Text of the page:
Avraham ben Yizhak was the pen name of Abraham Sonne, who published only 12 poems in his lifetime. His silence was deeply charismatic, not least to the people who knew him. “Through Sonne I learned for the first time what a man’s integrity means,” wrote Elias Canetti, who befriended him in Vienna in the crackling years after the First World War, when Sonne lived in the eye of the modernist maelstrom and became acquainted with many of its luminaries. In his autobiography Canetti devoted many pages to the taciturn Jewish poet from the provinces, but the fullest and most affecting account of Sonne is Pegisha im Meshorer (Encounter with a Poet), the tender memoir of their friendship and their love that Lea Goldberg wrote shortly after he died. (“On my birthday, on May 29, Sonne died,” she noted in her diary. “Since then, really, nothing has any significance save for this fact.”)
With those 12 poems, Sonne transformed Hebrew verse. He introduced European modernism into it. “Avraham ben Yizhak was the first,” Bialik declared in 1927. And Goldberg: “He was the first Hebrew poet whose watchface showed not only the hour in Jewish time but also the hour in world literature.” There is a genuinely new music in these Hebrew poems, an unprecedented exquisiteness of diction and mood. Sonne was born in Przemyśl, in Galicia, in 1883 and died in Tel Aviv in 1950. He was a nationalist and an aesthete, a Zionist activist who preferred cafés to meetings and language to action. Not long before he died, he said of his work, “I always tried to capture a particular instant that contained the feeling of the things I had seen. I never spilled my soul.” His reader may be forgiven for finding feelings not only in the things but also in the poems. Sonne’s startling images leave a powerful emotional wake, the way classical Chinese poems do. Some of his lines are so gorgeous that one commits them to memory almost unthinkingly.
Sonne was averse to collecting his lyrics into a book; not even Bialik could persuade him to do so. In 1930, however, not long after Sonne’s immigration to the land of Israel, they were collected by Israel Zemorah into a booklet made of mimeographed paper, the sturdy consonants typed and the sprightly vowels added by hand in the old way, tied together with a thick black string. This humble edition was produced in 30 copies by the weekly Turim as a gift to its contributors. Some years ago I was lucky enough to acquire one of these treasures—the copy once owned by Reuven Barkat, who served as speaker of the Knesset in the late 1960s and early 1970s. Since the booklet was fragile, I took it to an extraordinary local bookbinder—a shrine to the art of the book not far from the White House—and asked that he design a protective case for it. When he presented me with his creation a few months later, I gasped. The lyrics of Avraham ben Yizhak were resting in a carefully constructed red envelope housed in a large clamshell box opulently manufactured of red calfskin with its corners hand-tooled in gold: the work of a master craftsman for the work of a master craftsman. I not only gasped, I also feared for my wallet. “Not to worry,” my friend assured me. “You said that this was an important document, and we had some materials left over from the box we built for the iPod that Obama presented to the Queen.” I laughed, I thanked him, I explained that for my people such things are indeed the crown jewels, and I carried Shirim me’et Avraham ben Yizhak out to Pennsylvania Avenue in perfectly condign splendor.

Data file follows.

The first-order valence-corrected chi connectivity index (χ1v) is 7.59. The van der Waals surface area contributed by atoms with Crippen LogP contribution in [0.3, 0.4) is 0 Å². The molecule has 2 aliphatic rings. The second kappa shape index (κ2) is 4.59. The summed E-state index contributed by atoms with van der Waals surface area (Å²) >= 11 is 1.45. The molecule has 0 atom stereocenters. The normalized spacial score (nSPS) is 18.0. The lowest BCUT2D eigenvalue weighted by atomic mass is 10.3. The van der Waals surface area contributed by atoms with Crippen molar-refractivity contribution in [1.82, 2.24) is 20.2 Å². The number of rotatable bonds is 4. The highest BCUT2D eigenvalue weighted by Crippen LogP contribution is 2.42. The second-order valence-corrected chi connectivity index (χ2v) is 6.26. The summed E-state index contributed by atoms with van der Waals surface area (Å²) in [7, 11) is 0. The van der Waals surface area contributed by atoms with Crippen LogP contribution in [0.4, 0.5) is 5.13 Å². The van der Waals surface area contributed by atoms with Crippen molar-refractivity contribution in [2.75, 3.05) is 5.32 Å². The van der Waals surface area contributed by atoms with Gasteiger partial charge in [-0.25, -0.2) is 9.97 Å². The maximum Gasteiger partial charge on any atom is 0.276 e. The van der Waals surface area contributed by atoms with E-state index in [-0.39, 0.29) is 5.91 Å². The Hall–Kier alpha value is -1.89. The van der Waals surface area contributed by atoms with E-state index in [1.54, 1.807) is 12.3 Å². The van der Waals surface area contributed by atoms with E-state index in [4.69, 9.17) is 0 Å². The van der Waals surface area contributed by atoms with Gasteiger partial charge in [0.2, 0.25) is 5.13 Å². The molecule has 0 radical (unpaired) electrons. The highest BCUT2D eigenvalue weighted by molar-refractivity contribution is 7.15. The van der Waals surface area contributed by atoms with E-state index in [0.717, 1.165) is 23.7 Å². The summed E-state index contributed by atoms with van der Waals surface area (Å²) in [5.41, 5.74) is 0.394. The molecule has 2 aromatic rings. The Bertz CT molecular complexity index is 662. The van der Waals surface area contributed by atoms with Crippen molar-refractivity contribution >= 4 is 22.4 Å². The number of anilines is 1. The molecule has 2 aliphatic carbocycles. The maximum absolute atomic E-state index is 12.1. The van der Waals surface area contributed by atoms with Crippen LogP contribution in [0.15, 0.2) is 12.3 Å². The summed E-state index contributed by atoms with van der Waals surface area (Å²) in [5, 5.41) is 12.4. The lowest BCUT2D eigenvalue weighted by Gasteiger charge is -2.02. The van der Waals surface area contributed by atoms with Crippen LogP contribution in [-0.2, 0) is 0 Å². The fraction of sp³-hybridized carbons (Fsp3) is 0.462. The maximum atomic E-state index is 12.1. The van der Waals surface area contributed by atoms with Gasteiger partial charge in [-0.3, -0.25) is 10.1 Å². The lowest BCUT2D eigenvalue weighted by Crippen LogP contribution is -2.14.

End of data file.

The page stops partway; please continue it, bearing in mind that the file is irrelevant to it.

My translations of these fragments are based on Hannan Hever’s superb edition of the complete poems. He dates them to 1913, 1919, and 1924. I dedicate them to Harold Schimmel.
Do you know what I prayed for in these days
as I passed between the houses into which the
afternoon silence was gathered
the tough cypress standing tall before them
like a candle-soul reveling in its holiness?
I prayed that it would be given to me at the
fading of the day
to place my hand upon the bolt to your room
and find you draped in darkness
with just your head subsisting
in a golden sphere of restful light
and your fingers dispersed to the edges of the
until the sounds rise and you are forgotten
and only your soul will make a stir
which will reach me.
rise from the depths rise
from the dark places and the rubble rise
with your bleeding hands
and if your days were heavy there
and if the sun set in sunsets without end
Our first longings were like this:
like a blossoming branch facing the dawn
like the disgrace of an arid land.
The lightning ate
O lily of the valley whiteness of shame
I received a letter (from Sarah)
the stars reddened in their orbits, the heart
shed a tear. Like a bloom in a wasteland like
a bloom in a wasteland like a bloom in a
Let us raise the candles of the wind
in our darkness.
Lines all the way to the limits of joy
a face sweetened by pain
expiring in nets of gold, flowing
sapphires roaming above them
like a dream that stands still and will not pass
—Avraham ben Yizhak
“I was a year old,” Rivka Miriam says, “and my father would hold me in his arms and throw me up and down and I laughed and laughed and laughed. Each time he threw me up he’d yell in Yiddish ‘Rivkela Rivkela where’s Savta?’ ‘Killed.’ ‘Rivkela Rivkela where’s Miriam?’ ‘Killed.’ ‘Rivkela Rivkela where’s Chaim?’ ‘Killed.’ He’d say all the names…
Terrorism is not cheap. Find a way of taking terrorists’ money, the logic would seem to dictate, and you may have a way of shutting them down.
An insider account reveals how personal relationships and rivalries often shape Washington's foreign policy.
For an American Jew to read the magnificently funny and serious Howard Jacobson is to understand just how different the situation of English Jews is from their own.